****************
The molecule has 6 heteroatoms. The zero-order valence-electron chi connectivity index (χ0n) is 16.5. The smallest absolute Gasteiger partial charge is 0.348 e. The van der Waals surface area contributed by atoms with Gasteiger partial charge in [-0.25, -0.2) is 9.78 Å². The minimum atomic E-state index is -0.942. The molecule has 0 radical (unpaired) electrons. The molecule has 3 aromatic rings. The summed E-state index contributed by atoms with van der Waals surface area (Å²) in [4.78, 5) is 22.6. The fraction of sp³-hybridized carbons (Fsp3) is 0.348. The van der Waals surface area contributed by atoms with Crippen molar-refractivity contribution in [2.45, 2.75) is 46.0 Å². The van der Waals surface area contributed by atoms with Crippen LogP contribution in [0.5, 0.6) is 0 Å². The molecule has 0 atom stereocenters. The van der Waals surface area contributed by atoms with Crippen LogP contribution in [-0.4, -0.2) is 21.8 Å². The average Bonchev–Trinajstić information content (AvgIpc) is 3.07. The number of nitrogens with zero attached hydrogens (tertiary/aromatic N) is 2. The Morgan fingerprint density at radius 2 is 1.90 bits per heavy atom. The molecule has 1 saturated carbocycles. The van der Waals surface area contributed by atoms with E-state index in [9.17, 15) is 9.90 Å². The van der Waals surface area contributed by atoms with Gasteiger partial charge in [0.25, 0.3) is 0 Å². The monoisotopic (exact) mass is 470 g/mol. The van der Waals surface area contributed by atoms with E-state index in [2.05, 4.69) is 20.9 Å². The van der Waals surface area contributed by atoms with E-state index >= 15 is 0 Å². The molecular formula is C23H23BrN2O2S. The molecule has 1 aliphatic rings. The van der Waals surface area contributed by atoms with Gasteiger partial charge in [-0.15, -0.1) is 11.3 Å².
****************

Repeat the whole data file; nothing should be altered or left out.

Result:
The molecule has 6 heteroatoms. The zero-order valence-electron chi connectivity index (χ0n) is 16.5. The smallest absolute Gasteiger partial charge is 0.348 e. The van der Waals surface area contributed by atoms with Gasteiger partial charge in [-0.25, -0.2) is 9.78 Å². The minimum atomic E-state index is -0.942. The molecule has 0 radical (unpaired) electrons. The molecule has 3 aromatic rings. The summed E-state index contributed by atoms with van der Waals surface area (Å²) in [4.78, 5) is 22.6. The fraction of sp³-hybridized carbons (Fsp3) is 0.348. The van der Waals surface area contributed by atoms with Crippen molar-refractivity contribution in [2.45, 2.75) is 46.0 Å². The van der Waals surface area contributed by atoms with Crippen LogP contribution in [0.5, 0.6) is 0 Å². The molecule has 0 atom stereocenters. The van der Waals surface area contributed by atoms with Crippen LogP contribution in [-0.4, -0.2) is 21.8 Å². The average Bonchev–Trinajstić information content (AvgIpc) is 3.07. The number of nitrogens with zero attached hydrogens (tertiary/aromatic N) is 2. The Morgan fingerprint density at radius 2 is 1.90 bits per heavy atom. The molecule has 1 saturated carbocycles. The van der Waals surface area contributed by atoms with E-state index in [9.17, 15) is 9.90 Å². The van der Waals surface area contributed by atoms with Gasteiger partial charge in [0.25, 0.3) is 0 Å². The monoisotopic (exact) mass is 470 g/mol. The van der Waals surface area contributed by atoms with E-state index in [2.05, 4.69) is 20.9 Å². The van der Waals surface area contributed by atoms with E-state index >= 15 is 0 Å². The molecular formula is C23H23BrN2O2S. The molecule has 1 aliphatic rings. The van der Waals surface area contributed by atoms with Gasteiger partial charge in [-0.15, -0.1) is 11.3 Å².